Richard and I had a good chat about this on our live stream. I called out Cypress because I think their documentation is excellent.

1 Like
  • What is it about the documentation that helps you as a tool user?

Examples for all available options are the most important for me. Some tools are so amazing and offer a ton of different options to integrate and use but they are lacking examples of all usages. Also important is to keep it up to date. Integrate a checkmark in the PR that when changes are implemented the documentation needs to be updated as well as this is often forgotten.

  • What do look for in good documentation? Where should you find it? Can you contribute to it, and if so, how?

I mostly look for how to use the tool or how to change the integration to make it work for me. Most helpful for that are examples in the readme or as code in the repository. When I use an option that isn’t documented very well I open an issue, fork the repo, add my example, and get a PR ready. It takes me 10 minutes but it saves other people the long googling to find the right way of using this option.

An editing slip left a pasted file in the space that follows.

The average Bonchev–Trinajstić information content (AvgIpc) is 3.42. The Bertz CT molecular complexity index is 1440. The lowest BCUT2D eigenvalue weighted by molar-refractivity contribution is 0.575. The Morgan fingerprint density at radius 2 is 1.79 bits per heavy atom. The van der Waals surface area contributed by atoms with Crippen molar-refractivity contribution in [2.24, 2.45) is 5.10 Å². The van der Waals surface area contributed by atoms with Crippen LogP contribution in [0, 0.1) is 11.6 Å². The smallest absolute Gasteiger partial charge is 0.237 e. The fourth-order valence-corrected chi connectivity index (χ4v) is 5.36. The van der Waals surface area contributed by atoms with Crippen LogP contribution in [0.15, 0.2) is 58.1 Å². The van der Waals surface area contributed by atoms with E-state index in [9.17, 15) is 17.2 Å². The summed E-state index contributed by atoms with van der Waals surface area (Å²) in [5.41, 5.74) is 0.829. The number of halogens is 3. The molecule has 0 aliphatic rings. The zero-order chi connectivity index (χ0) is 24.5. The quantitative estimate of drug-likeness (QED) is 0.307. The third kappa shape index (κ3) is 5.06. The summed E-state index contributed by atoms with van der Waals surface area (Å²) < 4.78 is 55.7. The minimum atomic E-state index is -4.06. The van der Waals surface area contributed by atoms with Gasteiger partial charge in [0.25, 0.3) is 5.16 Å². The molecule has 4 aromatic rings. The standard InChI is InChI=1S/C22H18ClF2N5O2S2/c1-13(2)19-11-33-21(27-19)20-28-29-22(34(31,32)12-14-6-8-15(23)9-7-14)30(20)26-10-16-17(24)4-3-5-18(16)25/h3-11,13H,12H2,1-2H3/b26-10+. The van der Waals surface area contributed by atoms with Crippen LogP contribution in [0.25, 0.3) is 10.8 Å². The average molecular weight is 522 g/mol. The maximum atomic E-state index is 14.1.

• What sort of documentation do you find unhelpful?

Outdated, lack of examples, and very hard to navigate through.


Good documentation is essential to learning about a new tool. If it is not documented well, it is very hard to ramp up with it’s use.

Good documentation contains examples of not only how to use something, but why you might use it a certain way. It is easy to read and grok what is going on.

I would hope that it would be found on the official site for the tool, but various blogs may have good content on a specific tool as well.

Many tools now are open source and are happy to allow folks to contribute to their documentation.

I’d say the opposite of what I consider good. It contains little to no examples of how to use the tool. I suppose no documentation at all is the least helpful.